Enterprises engaged in the health sector are significantly affected by the pandemic. With hospitals running out of drugs, test kits and protective masks, and pharmaceutical companies (particularly in Africa) unable to either import drugs or raw materials from affected producing countries around the world; there is pressure on the supply side of the market with many pre-COVID-19 arrangements/orders disrupted.[21]

  1. Manufacturing

Manufacturing was declared by the government to be essential services and thus not directly affected by the lockdown put in place in the states that have been worst-hit by the spread of the virus. However, the restrictions on the movement of people and border closures foreshadow a decline in exports, access to raw materials for industries, and supply chain marketing.



The COVID-19 health crisis has, within a few weeks, fundamentally changed the way we live. Our most basic understandings of our freedoms to go about our daily lives as we choose has been upended. This pandemic has also exposed the lack of digital readiness of the economy to reflect modern realities. It is thus a wake-up call to policymakers as the unusual and unprecedented nature of the crisis has deeply affected the economy, hence, tougher decisions need to be made, including but not limited to diversifying the country’s revenue base away from oil exports and improving investments in the health care sector in ensuring that the economy is able to recover quickly from difficult conditions in the future.



  • The Coronavirus pandemic has presented a once-in-a-lifetime opportunity for the digital transformation of the civil and criminal justice systems of Nigeria. It can help kickstart the long-overdue comprehensive reform of the justice system. This is a call for greater use of technology in court processes to speed them up and decongest the courts.
  • The Nigerian government must lead economic diversification drive. It is one practicable way to saddle through the current economic uncertainties and instabilities. The government must begin to look beyond oil as the mainstay of the economy.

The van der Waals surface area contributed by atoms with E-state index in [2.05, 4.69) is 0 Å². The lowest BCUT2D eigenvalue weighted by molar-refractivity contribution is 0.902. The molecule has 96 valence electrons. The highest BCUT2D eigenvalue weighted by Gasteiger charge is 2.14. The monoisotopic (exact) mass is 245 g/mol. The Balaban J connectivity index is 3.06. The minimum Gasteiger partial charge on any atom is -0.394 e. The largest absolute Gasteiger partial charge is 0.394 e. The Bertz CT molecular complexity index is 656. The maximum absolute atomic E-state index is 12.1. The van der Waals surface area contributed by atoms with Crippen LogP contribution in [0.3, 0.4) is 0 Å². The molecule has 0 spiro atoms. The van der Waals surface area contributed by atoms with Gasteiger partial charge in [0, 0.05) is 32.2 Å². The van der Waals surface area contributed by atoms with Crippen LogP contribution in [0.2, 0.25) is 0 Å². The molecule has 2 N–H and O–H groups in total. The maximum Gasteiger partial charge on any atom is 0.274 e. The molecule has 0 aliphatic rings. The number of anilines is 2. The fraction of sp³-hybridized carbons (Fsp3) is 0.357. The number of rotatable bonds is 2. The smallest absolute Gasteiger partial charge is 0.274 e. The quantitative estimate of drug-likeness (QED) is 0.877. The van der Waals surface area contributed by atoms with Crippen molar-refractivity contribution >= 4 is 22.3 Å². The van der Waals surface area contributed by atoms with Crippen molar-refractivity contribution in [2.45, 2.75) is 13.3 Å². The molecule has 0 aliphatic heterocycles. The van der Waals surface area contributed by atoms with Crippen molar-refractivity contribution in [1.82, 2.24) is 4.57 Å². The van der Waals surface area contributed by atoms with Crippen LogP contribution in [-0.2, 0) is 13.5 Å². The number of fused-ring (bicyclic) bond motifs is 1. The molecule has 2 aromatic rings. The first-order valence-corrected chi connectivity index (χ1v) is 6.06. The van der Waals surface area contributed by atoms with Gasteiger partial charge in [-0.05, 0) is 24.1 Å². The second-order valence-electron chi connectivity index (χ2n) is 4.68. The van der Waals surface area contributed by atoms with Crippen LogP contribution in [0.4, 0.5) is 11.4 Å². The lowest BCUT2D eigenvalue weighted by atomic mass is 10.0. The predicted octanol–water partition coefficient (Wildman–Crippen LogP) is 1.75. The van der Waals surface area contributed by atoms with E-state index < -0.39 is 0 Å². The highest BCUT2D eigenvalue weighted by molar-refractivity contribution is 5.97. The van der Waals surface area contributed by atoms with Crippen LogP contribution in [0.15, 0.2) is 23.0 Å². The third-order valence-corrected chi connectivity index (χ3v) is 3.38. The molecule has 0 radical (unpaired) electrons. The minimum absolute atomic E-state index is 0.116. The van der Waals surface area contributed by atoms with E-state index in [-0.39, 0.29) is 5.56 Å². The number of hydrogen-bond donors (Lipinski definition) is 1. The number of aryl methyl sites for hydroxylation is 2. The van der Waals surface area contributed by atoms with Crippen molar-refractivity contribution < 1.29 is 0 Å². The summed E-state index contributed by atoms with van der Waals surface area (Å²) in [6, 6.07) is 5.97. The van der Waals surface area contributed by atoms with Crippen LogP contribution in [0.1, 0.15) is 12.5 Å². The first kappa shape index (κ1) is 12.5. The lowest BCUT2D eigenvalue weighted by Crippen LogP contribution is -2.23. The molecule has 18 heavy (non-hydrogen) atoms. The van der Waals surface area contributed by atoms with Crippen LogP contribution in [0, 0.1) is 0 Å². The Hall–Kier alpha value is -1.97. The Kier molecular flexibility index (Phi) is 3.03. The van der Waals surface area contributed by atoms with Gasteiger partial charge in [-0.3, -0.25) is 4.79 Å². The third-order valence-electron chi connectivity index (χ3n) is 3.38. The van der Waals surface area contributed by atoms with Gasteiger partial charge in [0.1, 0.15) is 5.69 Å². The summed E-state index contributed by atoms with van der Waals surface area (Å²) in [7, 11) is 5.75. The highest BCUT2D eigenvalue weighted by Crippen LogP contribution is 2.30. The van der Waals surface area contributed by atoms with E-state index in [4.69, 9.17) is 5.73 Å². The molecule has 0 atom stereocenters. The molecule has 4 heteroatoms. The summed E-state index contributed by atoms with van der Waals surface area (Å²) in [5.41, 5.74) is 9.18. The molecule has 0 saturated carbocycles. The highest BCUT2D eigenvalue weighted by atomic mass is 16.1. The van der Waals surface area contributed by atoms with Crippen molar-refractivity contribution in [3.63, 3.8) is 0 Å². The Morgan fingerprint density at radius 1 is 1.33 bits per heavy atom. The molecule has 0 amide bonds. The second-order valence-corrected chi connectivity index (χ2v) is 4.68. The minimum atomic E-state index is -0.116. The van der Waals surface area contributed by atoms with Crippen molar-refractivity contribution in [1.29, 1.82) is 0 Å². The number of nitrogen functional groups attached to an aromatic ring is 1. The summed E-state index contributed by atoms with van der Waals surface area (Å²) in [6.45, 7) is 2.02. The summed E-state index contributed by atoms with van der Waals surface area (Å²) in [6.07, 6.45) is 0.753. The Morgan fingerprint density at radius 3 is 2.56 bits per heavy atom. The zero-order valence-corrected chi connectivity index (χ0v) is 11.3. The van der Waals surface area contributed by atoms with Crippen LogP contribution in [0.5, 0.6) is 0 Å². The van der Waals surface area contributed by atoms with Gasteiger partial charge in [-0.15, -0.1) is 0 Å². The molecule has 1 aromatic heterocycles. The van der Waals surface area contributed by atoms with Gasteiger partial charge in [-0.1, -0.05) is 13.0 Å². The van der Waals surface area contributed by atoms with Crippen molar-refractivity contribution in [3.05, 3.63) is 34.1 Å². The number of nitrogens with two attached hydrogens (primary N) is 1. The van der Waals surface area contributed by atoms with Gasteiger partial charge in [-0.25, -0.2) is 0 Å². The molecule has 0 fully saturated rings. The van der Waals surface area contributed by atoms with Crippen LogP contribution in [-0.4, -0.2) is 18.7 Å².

• The Federal Inland Revenue Service (FIRS) as well as States Inland Revenue Services (SIRS) should waive payments on personal and corporate income tax for the second quarter of 2020, considering that the shock has affected the income and profits of households and businesses.

[1] Senior Associate with the Company Secretarial and Legal Advisory Team of Lords and Temple Attorneys.

[2] Associate with the Dispute Resolution, Real Estate and Corporate Commercial Practice of Lords and Temple Attorneys.

[3] WHO Timeline- COVID-19,—covid-19

[4] Data from the Nigeria center for Disease Control (NCDC) official twitter handle, accessed on the 9th of May, 2020 at about 4:13pm.

[5] Unini Chioma, COVID-19: NJC Releases Guidelines for Virtual Court Sitting, Payment of Filing Fee, Hearing Notices, Others,

[6] Bolanle Olabimtan, “Borno Sets Up Virtual Courtroom- First in Nigeria”, The Nation,

[7] (2007) 13 NWLR (Pt. 1051) p. 306

[8] Nigeria: Protect Most Vulnerable in COVID-19 Response,

[9] On the 23rd March, 6th April and 30th April, 2020 respectively.

[10] Update on Covid-19 Tax Palliatives to Support Taxpayers,

[11] How long will it take for the oil prices to stabilise after the COVID-19 pandemic? Poll has an answer,

[12] As at close of work Friday, 8th May, 2020.

[13] Chris Agabi et al, “Nigeria: Oil Price Quakes Send Jitters to Nigerian Economy”,

[14] Abiola Odutola, “Arik Air bows to pressure, implements 80% salary cut for staff in April”, Nairametrics,

[15] This is a French word that literally means “Greater Force” and widely interpreted in the legal parlance to mean “Act of God”.

[16] Ellen M. Gilmer, “Coronavirus as an Act of God: Force Majeure Clauses Explained”, Bloomberg Law, Accessed March, 27, 2020.

[17] See the case of A.G. Cross River State v A.G. Federation [2012] 16 NWLR (pt. 1327) 425

[18] Oluwatosin Adeshokan, “Coronavirus in Nigeria: a catalyst to changes in financial sector”, The Arica Report

[19] Rarzack Olaegbe, “Impact of COVID-19 on Electronic Banking in Sub-Sahara Africa”, Fintech Africa,

[20] Seun Folorunsho, “FintechNGR Strategises Post-COVID-19 Intervention, Engages Sectors of its Membership”, -its-membership/?

[21]Nigeria: COVID-19 And Commercial Transactions: Some Emerging Legal Issues